As Wade and his friends make more progress towards finding the Easter Egg consequences start to leak out of the OASIS into the real world and people start dying. It becomes less and less clear where the OASIS ends and the real world begins.

The characters in this book are awesome; they are all so real and fun to read about. The story is absolutely engaging, it is pretty quest based so that is the main driver...but as the story continues it becomes more and more compelling and impossible to put down.

All in all this book was an absolute blast to read. It was a fun read for someone like me who loves gaming of all types, it provided some great food for thought, it was funny and heartwarming, full of great action scenes and completely engaging. I highly recommend this book. My only caution would be if you do not like gaming and do not know anything about 80's culture then a lot of this book is going to go right over your head. A lot of the negative reviews for this book are from people who don't like gaming or just don't get it. So, uh, seriously if you don't like gaming why are you are reading a cyberpunk fantasy novel about 80's gaming culture called Ready Player One!?

Highly recommended, an absolute blast to read, I can't wait to see what Cline comes up with next.
reviewed Ready Player One (Ready Player One, Bk 1) on + 205 more book reviews
Helpful Score: 4
This is a fun book if you like rooting for the underdog and if you recognize the 80s references (which you will if you lived through them: PacMan, Devo, etc). Its not particularly well written, but its not too techie either, so the lay-reader like myself can follow the plot easily.
reviewed Ready Player One (Ready Player One, Bk 1) on + 204 more book reviews
Helpful Score: 4
One of the other reviews I read for this book called it "Nostalgia Porn" and that seems like a hugely accurate descriptor. If you're actually in the set of people to whom that nostalgia resonates, this book is fantastic. If you're a young teen who likes hunt for treasure stories, you'll probably like it too.

This is the story of a hunt in virtual reality through 1980s video games and movies. A rather desperate hunt actually, in a fascinating virtual world and in a devastated real world. There are puzzles, which are fun (and which I was quite proud of solving faster than the protagonist), and there is a light touching of the deeper philosophical implications of a populace that spends most of it's time (both leisure and work) in a virtual landscape.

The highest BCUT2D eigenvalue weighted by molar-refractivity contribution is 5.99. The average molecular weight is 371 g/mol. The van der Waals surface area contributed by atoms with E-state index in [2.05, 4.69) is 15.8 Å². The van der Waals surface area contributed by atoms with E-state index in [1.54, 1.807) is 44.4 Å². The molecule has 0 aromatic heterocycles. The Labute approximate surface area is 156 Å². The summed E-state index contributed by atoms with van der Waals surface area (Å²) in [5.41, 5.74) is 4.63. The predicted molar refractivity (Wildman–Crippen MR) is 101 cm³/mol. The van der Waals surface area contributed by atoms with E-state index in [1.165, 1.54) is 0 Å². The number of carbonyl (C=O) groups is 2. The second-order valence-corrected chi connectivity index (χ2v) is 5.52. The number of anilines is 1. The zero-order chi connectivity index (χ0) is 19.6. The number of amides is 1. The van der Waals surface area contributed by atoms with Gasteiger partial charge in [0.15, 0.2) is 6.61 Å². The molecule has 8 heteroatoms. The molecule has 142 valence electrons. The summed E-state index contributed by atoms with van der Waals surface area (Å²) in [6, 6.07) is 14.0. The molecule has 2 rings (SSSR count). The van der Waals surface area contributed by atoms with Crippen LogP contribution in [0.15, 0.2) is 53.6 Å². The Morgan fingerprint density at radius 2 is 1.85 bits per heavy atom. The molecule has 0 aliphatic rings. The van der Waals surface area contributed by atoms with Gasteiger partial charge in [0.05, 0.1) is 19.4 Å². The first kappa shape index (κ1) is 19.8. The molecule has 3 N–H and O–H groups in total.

If you aren't a 1980s geek, this book may have very little for you. But if you played old text adventures between your Dungeons & Dragons games, you are smack dab in the middle of this book's target demographic and will probably have a great time. Those descriptor certainly describe me, and I absolutely did have a great time. (And for what it's worth, my teenage, treasure-hunting son loved it too.)

5 of 5 stars.
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reviewed Ready Player One (Ready Player One, Bk 1) on + 3 more book reviews
I loved this book! After the first 50 or so pages (which is a lot of world-building), I couldn't put it down! Highly recommend for anyone who loves video games, the 80's, and just plain great books.
reviewed Ready Player One (Ready Player One, Bk 1) on + 683 more book reviews
This is such a fun book! Quite unique. A dystopian future where our protagonist(and much of society) escapes into an amazing virtual reality world. When the billionaire creator of the virtual reality world wills his fortune and controlling interest to the winner of a game of his making, chaos ensues. There are so many fantastic elements and experiences in this book and the 80s references are great fun. There is suspense, intrigue, humor, and hope. A wonderful read!

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Original Publication Date (YYYY-MM-DD)
Wade Watts (Parzival) (Primary Character)
Samantha Cook (Art3mis) (Primary Character)
(Aech) (Primary Character)
James Halliday (Major Character)
Toshiro Yoshiaki (Daito) (Major Character)
(Show all 7 People/Characters)
Fictional Places